The Falconer

The plight of the small-town movie theater

Stephen French and Jadi Wright, Staff Writers

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Now that an overwhelming majority of movies are being shot digitally, it has become a financial burden for studios to convert digital prints back to 35mm film for non-digital projectors. As a result, thousands of independently owned theaters have had to upgrade their equipment.

It’s not such a tall order for corporate chains, such as Regal Cinemas and Carmike, but for small theaters, it can be a death sentence. Digital projectors often cost tens of thousands of dollars — and if they can’t afford it? According to John Fithian, CEO of the National Association of Theatre Owners, it’s “convert or die.”.

Thankfully, theaters in our area have been able to make the switch. As of 2016, both the Family Drive-In Theater and the Woodstock Community Theatre have been outfitted with digital projectors, allowing them to show a wider selection of movies at a significantly lower cost.

As for those unable to convert, they’re likely to fade away — empty reminders of a once-local industry, artificially selected into oblivion. 

Some filmmakers, such as Quentin Tarantino (Pulp Fiction, Django: Unchained) and Wes Anderson (The Royal Tenenbaums, The Grand Budapest Hotel) refuse to shoot digitally, using only 35mm film. Conceivably, this will force some fans to seek out and support theaters still outfitted with non-digital projectors. 

Noble though their efforts may be, they’re modest at best and have already been undermined by larger theater corporations.

Chains like the Alamo Drafthouse have made sure to keep one or two 35mm projectors in operation. That way, if directors like Tarantino or Anderson release a film non-digitally, they have their bases covered. In fact, they stand to make even more money by using the analog projectors for “special events,” banking on the novelty of seeing a movie shown on film rather than digital.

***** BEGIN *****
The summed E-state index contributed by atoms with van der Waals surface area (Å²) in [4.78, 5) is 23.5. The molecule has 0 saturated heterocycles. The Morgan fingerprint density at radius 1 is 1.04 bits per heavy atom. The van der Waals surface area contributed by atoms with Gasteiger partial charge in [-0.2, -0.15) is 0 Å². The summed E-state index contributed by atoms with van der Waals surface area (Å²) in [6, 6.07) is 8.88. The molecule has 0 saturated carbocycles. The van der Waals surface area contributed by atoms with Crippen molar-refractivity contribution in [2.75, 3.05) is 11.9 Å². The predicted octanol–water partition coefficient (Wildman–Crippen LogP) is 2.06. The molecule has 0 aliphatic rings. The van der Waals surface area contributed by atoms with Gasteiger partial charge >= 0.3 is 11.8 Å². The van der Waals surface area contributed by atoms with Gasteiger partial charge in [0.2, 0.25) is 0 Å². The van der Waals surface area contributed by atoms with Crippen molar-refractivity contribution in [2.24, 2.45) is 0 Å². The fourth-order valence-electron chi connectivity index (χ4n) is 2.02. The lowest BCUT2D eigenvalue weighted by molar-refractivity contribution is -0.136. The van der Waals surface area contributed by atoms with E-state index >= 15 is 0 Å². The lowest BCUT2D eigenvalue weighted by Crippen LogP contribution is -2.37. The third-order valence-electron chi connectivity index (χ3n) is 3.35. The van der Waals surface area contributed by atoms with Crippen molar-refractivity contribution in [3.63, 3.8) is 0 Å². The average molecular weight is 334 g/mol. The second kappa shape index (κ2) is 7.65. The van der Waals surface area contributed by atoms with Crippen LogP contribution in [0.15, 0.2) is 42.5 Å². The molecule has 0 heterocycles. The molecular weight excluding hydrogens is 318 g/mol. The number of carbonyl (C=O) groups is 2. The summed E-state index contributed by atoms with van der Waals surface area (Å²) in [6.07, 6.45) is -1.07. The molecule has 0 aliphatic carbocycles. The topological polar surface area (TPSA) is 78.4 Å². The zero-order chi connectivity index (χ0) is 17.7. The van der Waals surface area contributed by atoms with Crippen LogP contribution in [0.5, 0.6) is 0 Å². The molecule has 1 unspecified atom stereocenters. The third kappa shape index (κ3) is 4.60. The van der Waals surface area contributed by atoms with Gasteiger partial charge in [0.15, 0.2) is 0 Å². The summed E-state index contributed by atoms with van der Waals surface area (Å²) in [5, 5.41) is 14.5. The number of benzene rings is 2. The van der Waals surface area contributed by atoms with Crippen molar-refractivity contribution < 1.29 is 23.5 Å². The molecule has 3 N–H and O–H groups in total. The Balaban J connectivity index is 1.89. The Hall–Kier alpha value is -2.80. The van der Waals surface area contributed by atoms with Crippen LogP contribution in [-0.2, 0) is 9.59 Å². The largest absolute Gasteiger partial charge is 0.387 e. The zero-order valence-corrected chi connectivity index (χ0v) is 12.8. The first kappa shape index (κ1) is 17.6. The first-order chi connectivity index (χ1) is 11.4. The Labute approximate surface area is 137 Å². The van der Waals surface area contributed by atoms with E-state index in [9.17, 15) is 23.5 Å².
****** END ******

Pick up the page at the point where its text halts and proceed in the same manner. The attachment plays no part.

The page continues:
Meanwhile, small theaters drop like flies — in part, perhaps, from sheer irony. 

Still, the fact of the matter is this: As a society, we’ve passed the point of no return, and even if we could turn back the clock, it wouldn’t be a good idea to do it. This is how the United States economy is designed to work. Ways and means present themselves, and if they’re more cost-effective than what is currently in place, they’ll become the paradigm.

The transition between old and new is always difficult. For many communities, it has meant the loss of their local movie theaters, some of which have been in operation since the silent era — a fate which Shenandoah County could easily have met. However, by some stroke of luck, both the Drive-In and the Woodstock Community Theatre got by unscathed. 

So, the next time you visit either one, take a moment after the lights go down and before the movie starts — in that moment of silent darkness — to really appreciate where you are.

Then, sit back and enjoy the show. 

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The plight of the small-town movie theater